The future of news media: Far in the distance or right here and now?

Note: This is an unedited analysis of a State of the Media article that was posted as a project for an introduction to newswriting and reporting class at Sac City College in 2011. It does not represent my current work as a journalist.

9-onilne-the-web-surpasses-newspapersOn “The State of the News Media” website there are several articles discussing the current state of the media based on numbers, statistics, and other findings from 2010. One of the articles discusses the state of online media. The article summarizes several pieces of data about online media. Some of the areas the article discussed were ad spending trends, subscription model and user fees, audience and digital economics. Perhaps the most interesting part of the article was the section about audience.

The article showed the line chart pictured above, and discussed the generational changes in how people in America receive and follow their news. The chart lists several outlets such as radio, online, and television. According to the data, from 1991 to 2010 trends in TV, radio and newspapers declined steadily but online inclined at certain intervals. As you can tell from the chart, TV saw a drop between 2000 and 2002 and then jumped through 2004. After that it saw a steady decline until it recently tapered off. Online shows the most significance of a jump in 2006 as it jumps quite largely. In fact, from 2008 to 2010 the numbers jumped 29% for online news viewing.

The data in the article says that though TV remains in the lead, online is quickly catching up and has already surpassed TV with younger crowds. This means that publications which publish physical forms of their newspapers or magazines are not only losing readers but also revenue. The increase is significant; however, classic publications shouldn’t be alarmed as most of the online news was obtained from those same publications’ online formats.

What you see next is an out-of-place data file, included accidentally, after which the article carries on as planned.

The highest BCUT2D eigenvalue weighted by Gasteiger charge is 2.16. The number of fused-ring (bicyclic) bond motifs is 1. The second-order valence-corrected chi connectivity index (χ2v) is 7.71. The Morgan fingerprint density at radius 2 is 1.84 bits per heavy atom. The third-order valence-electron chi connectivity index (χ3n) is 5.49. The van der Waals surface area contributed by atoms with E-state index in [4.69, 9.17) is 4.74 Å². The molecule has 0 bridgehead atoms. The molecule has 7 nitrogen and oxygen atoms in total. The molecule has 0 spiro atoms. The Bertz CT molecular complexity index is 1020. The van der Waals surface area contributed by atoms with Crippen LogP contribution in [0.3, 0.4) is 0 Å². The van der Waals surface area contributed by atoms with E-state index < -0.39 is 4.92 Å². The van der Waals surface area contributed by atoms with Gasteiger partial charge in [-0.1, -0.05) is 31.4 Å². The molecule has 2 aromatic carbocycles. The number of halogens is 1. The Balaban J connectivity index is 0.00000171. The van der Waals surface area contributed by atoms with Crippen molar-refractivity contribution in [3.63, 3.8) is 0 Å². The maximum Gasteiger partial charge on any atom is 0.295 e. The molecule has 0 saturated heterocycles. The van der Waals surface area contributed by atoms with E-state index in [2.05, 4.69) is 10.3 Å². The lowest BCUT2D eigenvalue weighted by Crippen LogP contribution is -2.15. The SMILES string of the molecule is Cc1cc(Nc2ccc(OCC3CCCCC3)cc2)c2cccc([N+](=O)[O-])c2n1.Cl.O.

The one thing that is clear is that television and online news media definitely seem to have gained the most ground and seem as if they are the future. A quote from the article states, “The web now trails only television (which includes both broadcast and cable) in popularity as a news source. The number of people who watched television news in some form “yesterday” was actually up slightly in 2010 to 58%.”

For me, I definitely see the future in online media; not only with news but with everything. Television itself is becoming more and more web-based and eventually the lines between online news media and television news media will blur. I think it’ll take a little more time and the changing of generations from the baby-boomers to modern generations before physical media will die out. This goes not only for written news media but for music, movies, video games and even books. The only question left to answer is whether this future is really all that futuristic or whether the future is now.

About Daniel Wilson

Daniel has been a writer for over 25 years and recently earned his Bachelor's degree in journalism. Portfolio:
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